Canadian Biomass: Have you had any mentors that helped guide you in your career?
Everybody that I’ve worked with over my years I’ve really looked up to, working with them as a team member and learning from them. When I first graduated from university, I had an opportunity to work for a woman that was a teacher’s assistant when I went to university with in Alberta. Her name was Berken Feddersen, and she had her own business in Victoria. So, I came to contract from her, and I really learned a lot – her perseverance and her integrity really demonstrated to me at that time that I could provide a service based on my expertise and knowledge. So, in terms of establishing myself as an individual contractor, she was somebody I looked up to. But, over the years, there’s been so many people that have made me want to be a better person and a better professional.
Canadian Biomass: How important do you think mentorship is to fostering more diversity and inclusion in the industry?
I would think of it as passive and active mentorship. My experience would have been more passive – just that inherent relationship of people and my want to become better, whereas I think from the perspective of veterans in the industry, I think it’s super important to provide that mentorship or experience that would help people be more exposed to opportunities for their careers.
Canadian Biomass: Have you encountered any particular challenges or difficulties as a woman in the industry?
Nothing jumps out at me. I think some of my challenges have been possibly more because of my personality and being very upfront and to the point. But, there have been a couple of times where I said something and then a male colleague on my team said the same thing, and it was accepted when he said it and it wasn’t necessarily accepted when I said it. That could have been the timing of the comment, but I definitely think times are changing.
Canadian Biomass: What do you think needs to be done to encourage more women into the biomass industry?
I guess you would have to assume first that there’s an impediment for women to get into the industry, but I think with any industry, it’s about what’s of interest to people. Much like any part of the forest industry, in the biomass sector, there’s the forestry piece, which would attract people who want to be out in the woods, and there’s the engineering side. I think there’s a real opportunity with the wood pellet industry as an energy supply. Now, especially as we’re talking about people coming out of university, I would say it has to be an industry that attracts people because it has a good message. Maybe the bioenergy story sells better to folks knowing that it’s another energy source that’s an opportunity.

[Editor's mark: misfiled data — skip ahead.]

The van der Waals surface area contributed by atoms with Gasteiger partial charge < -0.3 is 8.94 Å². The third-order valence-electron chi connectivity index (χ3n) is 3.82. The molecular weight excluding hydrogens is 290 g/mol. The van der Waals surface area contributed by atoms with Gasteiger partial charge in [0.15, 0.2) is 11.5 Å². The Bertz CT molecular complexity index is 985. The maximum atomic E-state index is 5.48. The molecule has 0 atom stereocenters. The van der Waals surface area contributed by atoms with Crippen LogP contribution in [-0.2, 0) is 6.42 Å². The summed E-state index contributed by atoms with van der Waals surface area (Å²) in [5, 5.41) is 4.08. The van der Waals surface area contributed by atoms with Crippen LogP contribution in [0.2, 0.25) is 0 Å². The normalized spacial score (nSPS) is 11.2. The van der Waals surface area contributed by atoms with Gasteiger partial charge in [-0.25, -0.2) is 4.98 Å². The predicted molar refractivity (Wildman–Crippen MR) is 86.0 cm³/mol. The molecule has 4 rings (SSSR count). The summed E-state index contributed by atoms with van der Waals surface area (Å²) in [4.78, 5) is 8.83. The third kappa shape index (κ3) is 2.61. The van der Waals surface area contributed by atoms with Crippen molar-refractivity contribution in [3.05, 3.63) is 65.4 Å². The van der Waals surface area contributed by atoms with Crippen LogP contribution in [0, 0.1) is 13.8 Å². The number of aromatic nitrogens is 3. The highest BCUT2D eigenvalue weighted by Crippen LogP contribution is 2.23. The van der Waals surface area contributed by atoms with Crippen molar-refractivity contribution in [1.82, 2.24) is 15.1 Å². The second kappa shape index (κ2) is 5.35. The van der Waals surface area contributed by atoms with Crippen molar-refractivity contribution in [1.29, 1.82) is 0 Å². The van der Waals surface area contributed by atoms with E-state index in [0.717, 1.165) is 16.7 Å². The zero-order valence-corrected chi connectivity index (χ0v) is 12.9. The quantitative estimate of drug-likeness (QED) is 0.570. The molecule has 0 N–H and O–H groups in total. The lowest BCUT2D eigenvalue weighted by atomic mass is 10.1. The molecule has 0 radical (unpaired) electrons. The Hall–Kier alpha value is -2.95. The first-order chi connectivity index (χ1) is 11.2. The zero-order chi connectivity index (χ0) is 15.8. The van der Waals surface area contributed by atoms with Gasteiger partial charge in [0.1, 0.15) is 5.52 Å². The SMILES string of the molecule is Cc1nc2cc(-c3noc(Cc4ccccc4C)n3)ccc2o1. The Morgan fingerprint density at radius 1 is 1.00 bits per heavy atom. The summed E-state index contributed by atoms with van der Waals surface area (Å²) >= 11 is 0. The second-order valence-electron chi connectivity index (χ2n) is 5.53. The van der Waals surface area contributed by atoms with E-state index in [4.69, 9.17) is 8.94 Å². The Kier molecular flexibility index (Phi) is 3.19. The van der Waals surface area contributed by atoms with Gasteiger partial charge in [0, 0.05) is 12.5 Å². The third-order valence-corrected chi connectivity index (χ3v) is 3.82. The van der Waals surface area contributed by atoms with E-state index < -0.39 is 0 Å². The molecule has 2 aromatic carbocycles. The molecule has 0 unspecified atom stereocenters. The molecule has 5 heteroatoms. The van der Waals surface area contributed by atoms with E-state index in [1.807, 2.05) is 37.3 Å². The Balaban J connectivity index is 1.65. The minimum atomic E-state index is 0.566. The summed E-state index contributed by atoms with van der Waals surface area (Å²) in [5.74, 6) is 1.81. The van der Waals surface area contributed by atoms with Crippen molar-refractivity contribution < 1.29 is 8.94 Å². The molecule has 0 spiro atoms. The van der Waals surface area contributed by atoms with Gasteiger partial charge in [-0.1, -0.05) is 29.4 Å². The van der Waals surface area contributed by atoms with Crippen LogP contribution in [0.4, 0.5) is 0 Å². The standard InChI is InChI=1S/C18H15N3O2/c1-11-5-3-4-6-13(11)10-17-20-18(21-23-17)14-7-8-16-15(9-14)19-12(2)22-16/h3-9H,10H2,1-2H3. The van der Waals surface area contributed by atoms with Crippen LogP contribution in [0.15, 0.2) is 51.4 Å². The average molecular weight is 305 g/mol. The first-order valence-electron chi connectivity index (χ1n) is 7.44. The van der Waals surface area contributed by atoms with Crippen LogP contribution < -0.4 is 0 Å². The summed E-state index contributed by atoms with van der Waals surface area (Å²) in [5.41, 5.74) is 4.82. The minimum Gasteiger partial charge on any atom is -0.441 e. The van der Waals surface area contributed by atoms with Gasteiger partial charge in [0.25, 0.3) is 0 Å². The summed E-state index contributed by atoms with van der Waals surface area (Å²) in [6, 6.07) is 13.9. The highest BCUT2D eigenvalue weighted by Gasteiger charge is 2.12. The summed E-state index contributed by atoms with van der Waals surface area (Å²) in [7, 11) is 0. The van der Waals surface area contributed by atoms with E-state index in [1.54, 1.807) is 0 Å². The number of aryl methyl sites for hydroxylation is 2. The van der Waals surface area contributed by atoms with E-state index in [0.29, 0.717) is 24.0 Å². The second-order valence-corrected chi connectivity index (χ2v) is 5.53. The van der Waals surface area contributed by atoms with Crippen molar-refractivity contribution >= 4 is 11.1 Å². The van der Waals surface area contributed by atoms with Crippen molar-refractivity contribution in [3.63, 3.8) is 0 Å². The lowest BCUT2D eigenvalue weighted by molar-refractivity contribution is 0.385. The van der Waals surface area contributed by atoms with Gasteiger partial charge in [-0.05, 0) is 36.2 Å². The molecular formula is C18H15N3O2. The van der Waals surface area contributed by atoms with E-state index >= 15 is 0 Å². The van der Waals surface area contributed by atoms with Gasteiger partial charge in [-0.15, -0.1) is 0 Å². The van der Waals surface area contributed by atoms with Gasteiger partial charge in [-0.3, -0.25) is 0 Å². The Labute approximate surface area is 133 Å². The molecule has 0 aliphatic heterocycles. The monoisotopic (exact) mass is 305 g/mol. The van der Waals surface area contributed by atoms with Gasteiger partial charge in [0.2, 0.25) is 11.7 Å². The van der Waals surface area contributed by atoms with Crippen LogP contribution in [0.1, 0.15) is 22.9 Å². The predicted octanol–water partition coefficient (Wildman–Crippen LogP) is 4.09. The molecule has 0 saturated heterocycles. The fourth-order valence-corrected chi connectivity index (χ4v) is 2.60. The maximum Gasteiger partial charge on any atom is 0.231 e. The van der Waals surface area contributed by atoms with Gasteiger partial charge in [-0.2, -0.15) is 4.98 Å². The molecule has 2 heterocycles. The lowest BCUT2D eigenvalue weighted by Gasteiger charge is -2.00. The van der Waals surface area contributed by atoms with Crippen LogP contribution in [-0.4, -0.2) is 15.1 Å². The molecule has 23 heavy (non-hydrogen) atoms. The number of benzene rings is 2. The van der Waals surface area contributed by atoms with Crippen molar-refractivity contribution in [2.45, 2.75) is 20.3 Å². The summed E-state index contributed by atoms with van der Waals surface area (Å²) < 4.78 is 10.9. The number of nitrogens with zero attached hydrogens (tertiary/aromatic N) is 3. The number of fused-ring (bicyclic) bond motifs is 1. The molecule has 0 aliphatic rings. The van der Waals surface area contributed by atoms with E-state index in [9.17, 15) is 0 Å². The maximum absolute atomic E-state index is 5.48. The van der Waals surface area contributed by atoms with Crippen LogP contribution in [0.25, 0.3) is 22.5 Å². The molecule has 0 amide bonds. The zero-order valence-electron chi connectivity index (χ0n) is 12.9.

Canadian Biomass: What advice do you have for women interested in a career in forestry, or women who are looking to advance to leadership positions in the industry?
I’m not sure that it’s specific to the biomass industry, but you have to have the keenness to get in, and personally, integrity is huge for me, so you have to be honest. You have to be confident enough to know what you know and know what you need to ask about, and look to the right people to answer those questions. Again, there are lots of opportunities to do a good job. I think looking back on my career, I should have asked more for some help. I should have been working smarter, not harder, and part of that comes down to reaching out to other people for help, as opposed to feeling like you should know everything.
The one thing with the pandemic and the movement towards Zoom calls, it’s an opportunity to attend more and see more. I think there are a lot more opportunities for professional development and chances to see different perspectives, like attending a diversity and inclusion webinar for a different industry, where you can see how they’re proactively handling problems, etc.
This interview has been edited for length and clarity. This post is part of CFI, Pulp & Paper Canada and Canadian Biomass’ Women in Forestry series celebrating International Women’s Day on March 8. Find more content here and follow us on social media with the hashtags: #WomeninForestry, #IWD2022 and #BreakTheBias.